With the Israeli instrumental trio’s recently released effort No Sides, the band explains that they decided upon a complete and radical shift within their songwriting approach. Whereas, they had a long-held practice of deliberately and repeatedly composing and revising their recorded material piece by piece, the trio decided to take a big creative risk. No Sides is a live recording of a show with the members of the band hitting the stage without having anything actually prepared or mapped out in front of a concert hall with the hopes that they could grab and hold on to “the frequency of inspiration, allowing the music to present and unfold itself in real-time through our unmediated communication, with the energy and presence of the people in the room
“Everything about this project, from the concept, through the performance, to its release revolves around trust. Trust in the power of honest immediate expression, in the moment, in ourselves and in the communication with you,” the band says. Album title track “No Sides” may be one of my favorite tracks on the album. Clocking in at a little over 8 minutes, the song pairs a sinuous and slinky bass line, some funky boom-bap drumming, atmospheric electronics and effects pedaled guitar chords — with the end result being the band creating a steady, funky groove that nods at hip-hop, jazz fusion and drum ‘n’ bass electronica simultaneously.

 

 

 

Perhaps best known as being one-half of renowned electro pop act, Radar Cult, KC Maloney has received an increasing national profile with the release of 2016’s LXII EP under his solo side project Adult Karate, a project that expands upon the sound of his primary project. And while arguably being a bit more minimalist, the project’s sound and aesthetic draws from several different styles and sub-genres of electronic music — including house music, acid house, techno, ambient electronica and others. Building upon the buzz that LXII EP received, Maloney will be releasing its follow up Indoors on March 31, 2017, and the album will reportedly see the Maloney’s solo project taking a decided sonic departure as the material possesses elements of post-punk and post-rock reminiscent of mid 80s New Order and In Ghost Colours-era Cut Copy. Also, as you’ll hear on Indoors‘ first single “From The Dust,” the material manages to also be a bit of a thematic departure. Although the song is less introspective than the material off its predecessor, the new single possesses a swaggering confidence; the sort of confidence that comes from a fully lived in life in which the song’s narrator has loved, had his heart broken, made mistakes and has found some hard-fought wisdom by living a life in his own terms — all while being one of the breeziest and summery songs Maloney has released to date.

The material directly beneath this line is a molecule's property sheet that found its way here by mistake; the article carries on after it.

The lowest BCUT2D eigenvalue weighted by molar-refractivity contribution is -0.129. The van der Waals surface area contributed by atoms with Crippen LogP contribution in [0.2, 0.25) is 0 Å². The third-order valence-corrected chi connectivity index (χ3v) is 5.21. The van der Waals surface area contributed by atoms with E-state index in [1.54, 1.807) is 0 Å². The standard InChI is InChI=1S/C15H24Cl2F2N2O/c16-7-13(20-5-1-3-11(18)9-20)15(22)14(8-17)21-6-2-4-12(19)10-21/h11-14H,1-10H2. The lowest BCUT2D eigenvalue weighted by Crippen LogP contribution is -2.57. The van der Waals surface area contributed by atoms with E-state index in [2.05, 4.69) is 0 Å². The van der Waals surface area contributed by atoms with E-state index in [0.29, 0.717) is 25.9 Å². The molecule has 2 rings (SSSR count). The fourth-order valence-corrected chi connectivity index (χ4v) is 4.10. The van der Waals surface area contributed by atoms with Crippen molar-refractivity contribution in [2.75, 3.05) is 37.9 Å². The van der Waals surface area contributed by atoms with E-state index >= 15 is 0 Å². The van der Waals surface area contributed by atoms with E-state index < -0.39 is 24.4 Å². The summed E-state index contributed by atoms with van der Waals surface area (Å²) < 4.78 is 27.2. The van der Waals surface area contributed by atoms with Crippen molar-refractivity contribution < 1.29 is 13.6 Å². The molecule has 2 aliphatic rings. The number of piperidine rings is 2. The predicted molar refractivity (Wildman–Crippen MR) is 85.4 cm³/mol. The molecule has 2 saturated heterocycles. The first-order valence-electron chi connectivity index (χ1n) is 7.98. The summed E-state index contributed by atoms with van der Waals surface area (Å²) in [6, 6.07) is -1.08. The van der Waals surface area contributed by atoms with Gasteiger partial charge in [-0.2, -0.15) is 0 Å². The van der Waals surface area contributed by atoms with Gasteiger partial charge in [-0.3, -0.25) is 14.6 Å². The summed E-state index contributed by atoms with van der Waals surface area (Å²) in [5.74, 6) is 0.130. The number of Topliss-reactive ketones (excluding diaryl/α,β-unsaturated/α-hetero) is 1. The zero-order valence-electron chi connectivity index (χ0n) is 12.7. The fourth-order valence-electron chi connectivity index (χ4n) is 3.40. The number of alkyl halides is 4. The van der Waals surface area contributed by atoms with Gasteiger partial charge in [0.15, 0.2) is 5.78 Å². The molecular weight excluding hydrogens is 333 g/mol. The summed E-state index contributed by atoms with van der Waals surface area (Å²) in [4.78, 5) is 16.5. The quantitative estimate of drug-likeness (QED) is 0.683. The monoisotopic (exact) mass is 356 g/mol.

Now while being a departure from his previously released material, Maloney’s latest single retains some of the elements that have won the attention of this site and the rest of the blogosphere as the song has a soaring hook, earnest and thoughtful songwriting paired with a sinuous bass line, along with shimmering and ethereal production.

 

 

 

New Video: Introducing the Post Rock/Post Punk Sounds of San Francisco’s The Soonest

Led by San Francisco, CA-based singer/songwriter Young Lee and featuring a rotating cast of collaborators including members of indie rock bands such as WATERS, Hazel English’s backing band, Doe Eye, There’s Talk, and Elsa y Elmar, The Soonest have released a handful of EPs at traditional recording studios that have won attention both locally and regionally for a layered and moody, 80s post-punk/post-rock leaning sound; in fact, Lee was asked to write the score to the documentary Weaving Shibusa.

Mixed by Greg Francis and mastered by TW Walsh, the project’s recently released full-length debut effort, Doors to the City was recorded in an empty Bay Area church, and the high wooden ceilings helped create the enormous, wall of sound like sound that you’ll hear on Doors to the City’s first single “Start a War,” a single that pairs Lee’s lilting and dramatic vocals with layers upon layers of angular guitar chords, a forceful, motorik-like groove consisting of a sinuous bass line and propulsive drumming, and an anthemic hook. Sonically, the song manages to channel Crocodiles and Heaven Up Here-era Echo and the Bunnymen — including deeply urgent and visual lyrics that describe an uneasy and fraught relationship.

Although they’ve had a number of lineup changes over the years, the Athens, GA-based quartet Maserati, currently comprised of Coley Dennis (guitar), Matt Cherry (guitar). Chris McNeal (bass) and Mike Albanese (drums), have developed a reputation for a sound that draws heavily from post-rock, psych rock and prog rock since their formation back in 2000. Over the last few years, the band has increasingly been pursuing a sound that meshes elements of space rock, krautrock and psych rock with a retro-futuristic leaning.

The band’s forthcoming album Rehumanizer slated for an October 30 release through Brooklyn-based label Temporary Residence, Ltd. marks the first album that the band completely self-produced, as well as an effort in which the band openly employed technology as a songwriting tool.

As a result, Rehumanizer’s first single “End of Man” meshes a trippy motorik groove comprised of cascades of buzzing and shimmering synths, forcefully propulsive drumming and angular guitar chords played through layers of reverb and delay pedals paired with vocals fed through vocoder to craft a song that sounds inspired by Kraftwerk, Hawkwind and The Sword simultaneously. The album’s second single “Rehumanizer II” meshes propulsive and undulating synths, angular guitar chords reminiscent of A Flock of Seagulls‘ “I Ran ” and U2‘s “Wire,” and four-on-the-floor drumming to craft a furious and tense composition that clearly draws equally from 80s synth pop as it does from krautrock, complete with a chugging motorik groove. Both tracks are taut yet incredibly cinematic, as though they should be part of the soundtrack of a post apocalyptic, sci-fi thriller.